I'm sure there are more I have read, but as of now that is all I can think of. Hope that helps!

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Re: Hitler's Paratroopers in Normandy: The German II Parachute Corps in the Battle for France, 1944

Post by krichter33 » 26 Oct 2019 08:44

There is also a post I made on the thread "The Combat Performance of the Fallschirmjager."
viewtopic.php?f=50&t=4839&hilit=fallschirmjager

It is a little bit long, but you might find it interesting...

There is a bit of misinformation concerning some of the FJ units later in the war as being all sub par units, that didn't fight well. This, I think, has to do with the lack of any really detailed information, primarily in English, of some of these units. Of course the air drop in the Ardennes, and the 9th FJ Division's breakdown near the Seelow Heights are always mentioned as two examples of their failure primarily due to the poor quality, not of the leaders, but the men. Of course those two examples are accurate. When it comes to their late war performance only the FJ Regiment 6 at Carentan, and of course the FJ Division 1 in Italy throughout 1944 are the only examples mentioned of excellent performances. But there were numerous others.
Though most of the late war recruits were ex-Luftwaffe ground personnel and Naval transcripts, a lot of the FJ units still retained a corps of veteran officers and NCO's to make them perform quite astonishingly at times. Just a small list of examples: The 4th FJ Division performed well, the remainder of the 2nd FJ at Brest, the 3rd, and to a lesser degree the 5th around St. Lo. The FJ Regiment 6 fought incredibly, under von der Heydte in Belgium and Holland in September through November 1944 (read the excellent book "Autumn Gale" for this description), the FJ Regiment 5, the FJ Regiment Barenthin and the FJ Pionier Bataillon all three in Tunisia, the I./FJR 2 at Leros, the II./FJR 6 and I./FJR 7 in Italy, some of the Kampfgruppe that were formed from the training schools, such as Bataillon Bloch, Gramse, and Jungwirth, that fought in the Netherlands in the autumn of 1944, especially Jungwirth, Witzig’s Pionier-Bataillon/Regiment, Ramcke’s Brigade, the independent FJR 16 at Vilna, the I./FJR 7 - Fallschirm-Lehr-Bataillon, and the Fallschirm-Lehr-Regiment, and also the units that made up Division Erdmann which became the 7th Fallschirmjäger-Division. Another very interesting fact is how well the FJ units that fought in the Reichswald performed. These include elements of the 6th, the 8th, the entire 7th, and Kampfgruppe Hermann. The 7th performing exceptionally well. In fact General Montgomery himself said, concerning the battle of the Reichswald, "the enemy parachute troops fought with a fanaticism un-excelled at any time in the war," which is from Thacker’s book “The End of the Third Reich.”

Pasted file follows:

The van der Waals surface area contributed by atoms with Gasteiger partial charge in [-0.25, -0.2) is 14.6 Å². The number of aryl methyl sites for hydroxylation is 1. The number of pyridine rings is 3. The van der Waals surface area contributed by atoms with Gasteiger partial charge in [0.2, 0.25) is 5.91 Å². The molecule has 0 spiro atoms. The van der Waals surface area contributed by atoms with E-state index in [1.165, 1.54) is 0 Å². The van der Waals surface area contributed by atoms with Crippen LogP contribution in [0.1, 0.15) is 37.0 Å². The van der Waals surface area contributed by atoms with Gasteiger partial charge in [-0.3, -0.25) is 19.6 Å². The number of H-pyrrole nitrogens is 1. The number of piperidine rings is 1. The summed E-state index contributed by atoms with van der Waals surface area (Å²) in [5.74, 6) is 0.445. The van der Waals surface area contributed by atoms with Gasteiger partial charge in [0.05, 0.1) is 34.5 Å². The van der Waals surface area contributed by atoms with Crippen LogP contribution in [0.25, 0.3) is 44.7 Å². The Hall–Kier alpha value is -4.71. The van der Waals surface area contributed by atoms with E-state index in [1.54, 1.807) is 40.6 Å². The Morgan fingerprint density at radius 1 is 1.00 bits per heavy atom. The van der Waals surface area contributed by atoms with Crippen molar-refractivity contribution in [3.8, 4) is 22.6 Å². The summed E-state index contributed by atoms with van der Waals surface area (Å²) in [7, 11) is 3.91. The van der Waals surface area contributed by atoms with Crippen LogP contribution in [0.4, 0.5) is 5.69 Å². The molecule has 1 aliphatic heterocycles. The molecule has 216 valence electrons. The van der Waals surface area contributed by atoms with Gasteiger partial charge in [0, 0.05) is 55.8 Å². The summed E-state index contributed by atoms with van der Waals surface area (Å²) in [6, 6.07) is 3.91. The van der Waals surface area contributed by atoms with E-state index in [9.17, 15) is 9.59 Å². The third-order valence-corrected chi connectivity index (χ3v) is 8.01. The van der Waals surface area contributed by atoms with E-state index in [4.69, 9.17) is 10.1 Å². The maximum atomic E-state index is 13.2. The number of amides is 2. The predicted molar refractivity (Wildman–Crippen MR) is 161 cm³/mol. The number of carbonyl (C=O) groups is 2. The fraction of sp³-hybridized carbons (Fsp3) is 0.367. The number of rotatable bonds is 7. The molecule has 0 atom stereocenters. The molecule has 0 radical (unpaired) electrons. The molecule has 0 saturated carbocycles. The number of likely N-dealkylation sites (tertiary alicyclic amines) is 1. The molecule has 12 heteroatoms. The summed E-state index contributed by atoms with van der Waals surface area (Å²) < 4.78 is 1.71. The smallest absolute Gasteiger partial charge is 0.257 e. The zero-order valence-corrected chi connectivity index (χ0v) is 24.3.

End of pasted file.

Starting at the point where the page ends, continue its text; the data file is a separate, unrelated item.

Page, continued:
So as you can see there were a lot of different units that are relatively unknown yet still performed well late into the war. Of course probably none of these units could compare with the original 7th Flieger-Division, as well as with the 1st FJ-Division, which remained excellent all the way until 1945. The problem with the FJ after the 7th Flieger-Division was split up is the fact that this branch of service was without doubt the most “incestuous” of them all. No other branch cannibalized units from regimental all the way down to bataillon level like the FJ did. In fact one reason why the 1st FJ-Division probably retained their excellent quality is that they were the least cannibalized of all. After they lost their 2nd Regiment in 1942, they only lost a couple of bataillons after that.

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Re: Hitler's Paratroopers in Normandy: The German II Parachute Corps in the Battle for France, 1944

Post by Cult Icon » 10 Nov 2019 13:54

krichter33 wrote:
26 Oct 2019 08:35